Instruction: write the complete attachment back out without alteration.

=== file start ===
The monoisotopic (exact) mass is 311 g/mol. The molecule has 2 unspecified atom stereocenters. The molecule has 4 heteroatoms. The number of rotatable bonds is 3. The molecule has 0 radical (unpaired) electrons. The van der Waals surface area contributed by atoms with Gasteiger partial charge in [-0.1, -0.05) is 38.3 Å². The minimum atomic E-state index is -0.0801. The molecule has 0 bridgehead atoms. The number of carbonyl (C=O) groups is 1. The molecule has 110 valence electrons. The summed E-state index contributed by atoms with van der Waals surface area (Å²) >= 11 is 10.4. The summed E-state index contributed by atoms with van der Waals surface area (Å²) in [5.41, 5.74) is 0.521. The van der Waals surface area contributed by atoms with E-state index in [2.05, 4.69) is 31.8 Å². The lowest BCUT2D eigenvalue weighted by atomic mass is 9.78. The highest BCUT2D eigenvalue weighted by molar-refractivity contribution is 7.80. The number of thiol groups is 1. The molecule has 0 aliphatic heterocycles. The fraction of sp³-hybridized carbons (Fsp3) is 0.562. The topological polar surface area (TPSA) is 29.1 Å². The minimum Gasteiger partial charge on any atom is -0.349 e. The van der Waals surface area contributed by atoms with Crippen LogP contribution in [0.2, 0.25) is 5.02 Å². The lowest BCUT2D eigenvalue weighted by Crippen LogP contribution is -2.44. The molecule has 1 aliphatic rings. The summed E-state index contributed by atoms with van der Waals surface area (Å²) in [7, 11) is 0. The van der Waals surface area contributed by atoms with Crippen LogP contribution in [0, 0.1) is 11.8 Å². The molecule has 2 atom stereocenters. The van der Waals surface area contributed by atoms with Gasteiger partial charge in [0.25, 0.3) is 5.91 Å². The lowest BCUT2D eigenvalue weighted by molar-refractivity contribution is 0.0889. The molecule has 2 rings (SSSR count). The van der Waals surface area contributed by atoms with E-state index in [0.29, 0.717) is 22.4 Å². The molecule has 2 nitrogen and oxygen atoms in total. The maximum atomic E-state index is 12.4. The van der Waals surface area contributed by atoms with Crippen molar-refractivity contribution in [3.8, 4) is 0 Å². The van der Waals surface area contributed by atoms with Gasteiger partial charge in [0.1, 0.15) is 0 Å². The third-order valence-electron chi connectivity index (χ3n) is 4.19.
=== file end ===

The monoisotopic (exact) mass is 311 g/mol. The molecule has 2 unspecified atom stereocenters. The molecule has 4 heteroatoms. The number of rotatable bonds is 3. The molecule has 0 radical (unpaired) electrons. The van der Waals surface area contributed by atoms with Gasteiger partial charge in [-0.1, -0.05) is 38.3 Å². The minimum atomic E-state index is -0.0801. The molecule has 0 bridgehead atoms. The number of carbonyl (C=O) groups is 1. The molecule has 110 valence electrons. The summed E-state index contributed by atoms with van der Waals surface area (Å²) >= 11 is 10.4. The summed E-state index contributed by atoms with van der Waals surface area (Å²) in [5.41, 5.74) is 0.521. The van der Waals surface area contributed by atoms with E-state index in [2.05, 4.69) is 31.8 Å². The lowest BCUT2D eigenvalue weighted by atomic mass is 9.78. The highest BCUT2D eigenvalue weighted by molar-refractivity contribution is 7.80. The number of thiol groups is 1. The molecule has 0 aliphatic heterocycles. The fraction of sp³-hybridized carbons (Fsp3) is 0.562. The topological polar surface area (TPSA) is 29.1 Å². The minimum Gasteiger partial charge on any atom is -0.349 e. The van der Waals surface area contributed by atoms with Crippen LogP contribution in [0.2, 0.25) is 5.02 Å². The lowest BCUT2D eigenvalue weighted by Crippen LogP contribution is -2.44. The molecule has 1 aliphatic rings. The summed E-state index contributed by atoms with van der Waals surface area (Å²) in [7, 11) is 0. The van der Waals surface area contributed by atoms with Crippen LogP contribution in [0, 0.1) is 11.8 Å². The molecule has 2 atom stereocenters. The van der Waals surface area contributed by atoms with Gasteiger partial charge in [0.25, 0.3) is 5.91 Å². The lowest BCUT2D eigenvalue weighted by molar-refractivity contribution is 0.0889. The molecule has 2 rings (SSSR count). The van der Waals surface area contributed by atoms with E-state index in [0.29, 0.717) is 22.4 Å². The molecule has 2 nitrogen and oxygen atoms in total. The maximum atomic E-state index is 12.4. The van der Waals surface area contributed by atoms with Crippen molar-refractivity contribution in [3.8, 4) is 0 Å². The van der Waals surface area contributed by atoms with Gasteiger partial charge in [0.1, 0.15) is 0 Å². The third-order valence-electron chi connectivity index (χ3n) is 4.19.